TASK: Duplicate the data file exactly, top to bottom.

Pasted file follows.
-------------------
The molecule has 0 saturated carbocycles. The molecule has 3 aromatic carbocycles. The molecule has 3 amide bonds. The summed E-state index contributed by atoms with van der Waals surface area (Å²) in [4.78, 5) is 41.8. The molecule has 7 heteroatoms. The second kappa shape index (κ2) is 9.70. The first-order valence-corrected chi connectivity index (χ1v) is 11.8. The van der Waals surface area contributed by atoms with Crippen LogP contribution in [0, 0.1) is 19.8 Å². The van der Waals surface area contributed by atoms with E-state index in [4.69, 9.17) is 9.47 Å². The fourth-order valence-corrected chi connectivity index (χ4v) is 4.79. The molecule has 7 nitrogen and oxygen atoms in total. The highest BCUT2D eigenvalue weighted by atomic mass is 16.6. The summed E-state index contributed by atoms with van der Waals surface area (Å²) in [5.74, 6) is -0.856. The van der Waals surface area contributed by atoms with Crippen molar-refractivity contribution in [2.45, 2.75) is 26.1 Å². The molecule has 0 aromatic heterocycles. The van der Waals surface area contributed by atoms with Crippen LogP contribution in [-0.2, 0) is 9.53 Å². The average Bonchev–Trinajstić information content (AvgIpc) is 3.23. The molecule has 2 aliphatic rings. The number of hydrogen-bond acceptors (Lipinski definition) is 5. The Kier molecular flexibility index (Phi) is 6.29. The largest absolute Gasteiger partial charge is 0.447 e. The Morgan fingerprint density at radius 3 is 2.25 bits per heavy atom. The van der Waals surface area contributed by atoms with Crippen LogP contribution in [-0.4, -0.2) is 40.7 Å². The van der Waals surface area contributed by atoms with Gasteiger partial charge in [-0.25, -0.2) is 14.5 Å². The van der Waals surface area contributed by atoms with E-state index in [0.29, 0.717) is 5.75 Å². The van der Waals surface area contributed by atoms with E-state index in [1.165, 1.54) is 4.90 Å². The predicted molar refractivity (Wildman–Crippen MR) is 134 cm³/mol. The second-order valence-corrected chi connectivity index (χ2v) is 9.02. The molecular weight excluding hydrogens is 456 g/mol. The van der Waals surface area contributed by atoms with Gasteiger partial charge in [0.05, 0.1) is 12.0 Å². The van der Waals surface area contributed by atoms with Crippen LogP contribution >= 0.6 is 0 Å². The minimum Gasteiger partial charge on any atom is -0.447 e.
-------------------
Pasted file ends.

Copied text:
The molecule has 0 saturated carbocycles. The molecule has 3 aromatic carbocycles. The molecule has 3 amide bonds. The summed E-state index contributed by atoms with van der Waals surface area (Å²) in [4.78, 5) is 41.8. The molecule has 7 heteroatoms. The second kappa shape index (κ2) is 9.70. The first-order valence-corrected chi connectivity index (χ1v) is 11.8. The van der Waals surface area contributed by atoms with Crippen LogP contribution in [0, 0.1) is 19.8 Å². The van der Waals surface area contributed by atoms with E-state index in [4.69, 9.17) is 9.47 Å². The fourth-order valence-corrected chi connectivity index (χ4v) is 4.79. The molecule has 7 nitrogen and oxygen atoms in total. The highest BCUT2D eigenvalue weighted by atomic mass is 16.6. The summed E-state index contributed by atoms with van der Waals surface area (Å²) in [5.74, 6) is -0.856. The van der Waals surface area contributed by atoms with Crippen molar-refractivity contribution in [2.45, 2.75) is 26.1 Å². The molecule has 0 aromatic heterocycles. The van der Waals surface area contributed by atoms with Crippen LogP contribution in [-0.2, 0) is 9.53 Å². The average Bonchev–Trinajstić information content (AvgIpc) is 3.23. The molecule has 2 aliphatic rings. The number of hydrogen-bond acceptors (Lipinski definition) is 5. The Kier molecular flexibility index (Phi) is 6.29. The largest absolute Gasteiger partial charge is 0.447 e. The Morgan fingerprint density at radius 3 is 2.25 bits per heavy atom. The van der Waals surface area contributed by atoms with Crippen LogP contribution in [-0.4, -0.2) is 40.7 Å². The van der Waals surface area contributed by atoms with Gasteiger partial charge in [-0.25, -0.2) is 14.5 Å². The van der Waals surface area contributed by atoms with E-state index in [0.29, 0.717) is 5.75 Å². The van der Waals surface area contributed by atoms with E-state index in [1.165, 1.54) is 4.90 Å². The predicted molar refractivity (Wildman–Crippen MR) is 134 cm³/mol. The second-order valence-corrected chi connectivity index (χ2v) is 9.02. The molecular weight excluding hydrogens is 456 g/mol. The van der Waals surface area contributed by atoms with Gasteiger partial charge in [0.05, 0.1) is 12.0 Å². The van der Waals surface area contributed by atoms with Crippen LogP contribution >= 0.6 is 0 Å². The minimum Gasteiger partial charge on any atom is -0.447 e.